Studying a piece of bark
He only looks like he has Down Syndrome a little bit

Firstly, you can't have Down Syndrome 'a little bit'. Either you have the extra chromosome or you don't. Felix has the extra 21st chromosome in every cell in his body. The only exception to this is the very small percent of people who have Mosaic Down Syndrome (2-3%) where the 21st chromosome is only present in some cells and not all of them. Even with Mosaicism, the person is still considered as having Down Syndrome.

The physical characteristics of Down Syndrome vary from person to person. When Felix was very small a lot of people's response was surprise because to them he didn't 'look' like he had Down Syndrome. As he is getting older, people are recognising those characteristics more and more. If the physical attributes of Down Syndrome are very apparent, it doesn't mean that the person in question has Down Syndrome 'more' than someone else. If you are looking for the 'Down Syndrome' you will see it, but try looking at other members of that person's family. I bet they look very much like them.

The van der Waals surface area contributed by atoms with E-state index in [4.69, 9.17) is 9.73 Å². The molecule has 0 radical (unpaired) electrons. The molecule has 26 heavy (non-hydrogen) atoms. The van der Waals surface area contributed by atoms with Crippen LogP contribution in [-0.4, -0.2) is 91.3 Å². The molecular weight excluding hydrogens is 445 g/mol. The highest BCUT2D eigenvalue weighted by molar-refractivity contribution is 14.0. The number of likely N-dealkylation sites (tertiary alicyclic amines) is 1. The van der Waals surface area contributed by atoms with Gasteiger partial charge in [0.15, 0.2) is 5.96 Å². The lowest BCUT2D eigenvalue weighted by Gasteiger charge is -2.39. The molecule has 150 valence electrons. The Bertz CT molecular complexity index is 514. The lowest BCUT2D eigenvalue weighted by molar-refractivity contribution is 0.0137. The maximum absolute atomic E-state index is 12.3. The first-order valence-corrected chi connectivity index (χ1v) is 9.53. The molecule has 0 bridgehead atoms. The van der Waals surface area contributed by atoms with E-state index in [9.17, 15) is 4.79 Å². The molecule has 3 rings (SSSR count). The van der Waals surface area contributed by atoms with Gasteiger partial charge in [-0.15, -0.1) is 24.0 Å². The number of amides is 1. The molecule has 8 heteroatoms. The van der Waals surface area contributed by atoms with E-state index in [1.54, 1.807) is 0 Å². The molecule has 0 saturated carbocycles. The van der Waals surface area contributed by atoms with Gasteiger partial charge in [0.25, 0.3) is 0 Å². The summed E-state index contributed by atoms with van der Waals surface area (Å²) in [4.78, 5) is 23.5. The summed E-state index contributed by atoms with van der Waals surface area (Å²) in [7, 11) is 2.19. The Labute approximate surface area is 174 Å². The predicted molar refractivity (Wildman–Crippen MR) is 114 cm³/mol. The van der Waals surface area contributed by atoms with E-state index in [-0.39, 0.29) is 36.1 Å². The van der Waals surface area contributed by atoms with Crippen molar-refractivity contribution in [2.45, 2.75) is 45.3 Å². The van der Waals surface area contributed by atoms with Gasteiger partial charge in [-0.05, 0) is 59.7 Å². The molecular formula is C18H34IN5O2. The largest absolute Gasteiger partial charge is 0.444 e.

Our poor cat!
How badly does he have Down Syndrome?

I assume by this question people are asking how severely Felix's development is affected because he has Down Syndrome.

This is not really a question that is easy to answer, especially as he is only 18 months old. Down Syndrome is classed as a mild to moderate disability. People with Down Syndrome are independent thinkers, capable of learning and developing. At what speed they learn depends on the individual. Some people with Down Syndrome will pick up things in certain areas very quickly whereas others will find things more of a struggle.